The name “James Johnson” was very common during the Civil War and in the US Colored Troops. It is uncertain if he fought in the war. Joshua Shipley placed James’ name and age of 37 on the list of the enslaved that he wished to be compensated for due to the abolishment of slavery, without noting any enlistment for him. Jeremiah hadn’t been sold and was in the 39th regiment of the USCT, according to Joshua, who reported having received $100 compensation from the government due to the enlistment while enslaved. His full name was Jeremiah Dorsey, and he reported to be 30 when he mustered in to Company E on March 29, 1864. He would get promoted to Sergeant.

“George” from Nathan Sr’s will may have been the 48 year old male that he reported to have been enslaving to the 1860 authorities. Without a last name, it’s nearly impossible to learn what happened to him. The same can be written for Matilda and her 2 children. Same for “Elijah” and “Dennis” who had been jailed to keep from running away. 

Sgt. Jeremiah Dorsey married Charlotte Dorsey. Unfortunately, he wouldn’t make it back home to her because he died October 29, 1864 in the City of Philadelphia. He got buried the next day at Lebanon Cemetery, an African American cemetery. Nathan Shipley, Sr. died March 3, 1865 at the age of 67. He is reportedly buried at the McKendree Cemetery not far from Bushy Park Elementary School as is his wife Maria, who died in 1884.

Interesting note: Summit House Hospital in Philadelphia, PA was a large hospital. Sgt. Dorsey was admitted there on September 9, 1864 after being transferred from City Point Hospital. This photo is also from his service record:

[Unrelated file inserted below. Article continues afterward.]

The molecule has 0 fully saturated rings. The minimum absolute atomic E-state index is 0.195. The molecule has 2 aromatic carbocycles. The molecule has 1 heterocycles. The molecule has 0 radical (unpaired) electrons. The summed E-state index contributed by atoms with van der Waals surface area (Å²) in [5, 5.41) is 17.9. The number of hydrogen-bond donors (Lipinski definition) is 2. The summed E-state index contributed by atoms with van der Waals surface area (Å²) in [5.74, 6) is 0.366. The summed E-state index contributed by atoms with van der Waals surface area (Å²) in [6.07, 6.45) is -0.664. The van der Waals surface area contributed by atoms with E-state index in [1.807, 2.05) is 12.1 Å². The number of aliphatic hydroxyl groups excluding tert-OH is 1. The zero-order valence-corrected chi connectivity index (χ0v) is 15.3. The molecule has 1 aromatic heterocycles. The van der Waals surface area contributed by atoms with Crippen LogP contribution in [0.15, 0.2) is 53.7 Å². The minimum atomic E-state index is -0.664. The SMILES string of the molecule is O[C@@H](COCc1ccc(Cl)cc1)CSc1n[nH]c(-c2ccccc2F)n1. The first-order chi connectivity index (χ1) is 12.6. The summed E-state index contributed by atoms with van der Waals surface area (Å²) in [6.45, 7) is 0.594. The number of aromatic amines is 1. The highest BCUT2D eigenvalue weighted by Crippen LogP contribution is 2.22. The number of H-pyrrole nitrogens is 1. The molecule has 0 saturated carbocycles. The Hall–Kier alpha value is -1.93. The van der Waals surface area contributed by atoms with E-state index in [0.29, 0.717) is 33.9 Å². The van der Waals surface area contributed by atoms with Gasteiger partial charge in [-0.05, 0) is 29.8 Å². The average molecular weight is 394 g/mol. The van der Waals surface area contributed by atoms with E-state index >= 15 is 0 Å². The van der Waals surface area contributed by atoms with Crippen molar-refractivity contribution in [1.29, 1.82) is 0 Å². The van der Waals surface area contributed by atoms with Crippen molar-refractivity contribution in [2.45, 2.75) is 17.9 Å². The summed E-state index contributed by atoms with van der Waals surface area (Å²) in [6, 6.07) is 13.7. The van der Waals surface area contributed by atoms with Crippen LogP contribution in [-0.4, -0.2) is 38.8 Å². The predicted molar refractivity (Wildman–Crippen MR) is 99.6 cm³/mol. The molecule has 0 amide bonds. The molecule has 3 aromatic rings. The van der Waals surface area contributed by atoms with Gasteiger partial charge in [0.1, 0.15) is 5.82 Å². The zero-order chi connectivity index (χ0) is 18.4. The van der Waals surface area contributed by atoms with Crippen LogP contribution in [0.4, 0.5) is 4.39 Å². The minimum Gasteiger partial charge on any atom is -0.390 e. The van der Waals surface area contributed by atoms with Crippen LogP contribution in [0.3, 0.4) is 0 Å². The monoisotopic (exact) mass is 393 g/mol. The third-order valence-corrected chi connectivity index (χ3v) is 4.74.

Courtesy, Fold3.com

Someone else local to Howard County was transferred to Summit House Hospital while Jeremiah was there. Pvt. Nicholas Snowden was transferred on September 29 from Satterlee, a month before Jeremiah died. Click the link below to read more about Satterlee, and to see a drawing of it!

Courtesy, Fold3.com

In Jeremiah’s widow’s pension request records, we learn that they got married June 4, 1854 by Reverend Waters at Hood’s Mill, Carroll County. They had 4 children, the youngest (a girl named Georgina), was born in 1862:

Courtesy, Fold3.com
Courtesy, Fold3.com

You have just read some of the life story of Sgt Jeremiah Dorsey, who was 6 foot 2 inches tall, had hazel eyes, and a mulatto complexion. Hopefully, the story will enable you to imagine Jeremiah possibly walking from his enslaver’s place (Cooksville) to that of his wife and children (Sykesville) nearby. Local Howard County Maryland history. Thanks to Wayne Davis, for supplying the Fold3 file on Jeremiah!


For info on Satterlee: click here https://hiddencityphila.org/2020/10/when-philadelphia-became-a-center-of-medicine/

*publication noted above is: Patriots and Pioneers of Howard County, Maryland: The Civil War Enrollment and Draft of 1862 in Howard County, by Joseph Nichols, Jr. and Richard W. Bush (2001, reprinted 2004. Published by The Howard County Genealogical Society, Inc.)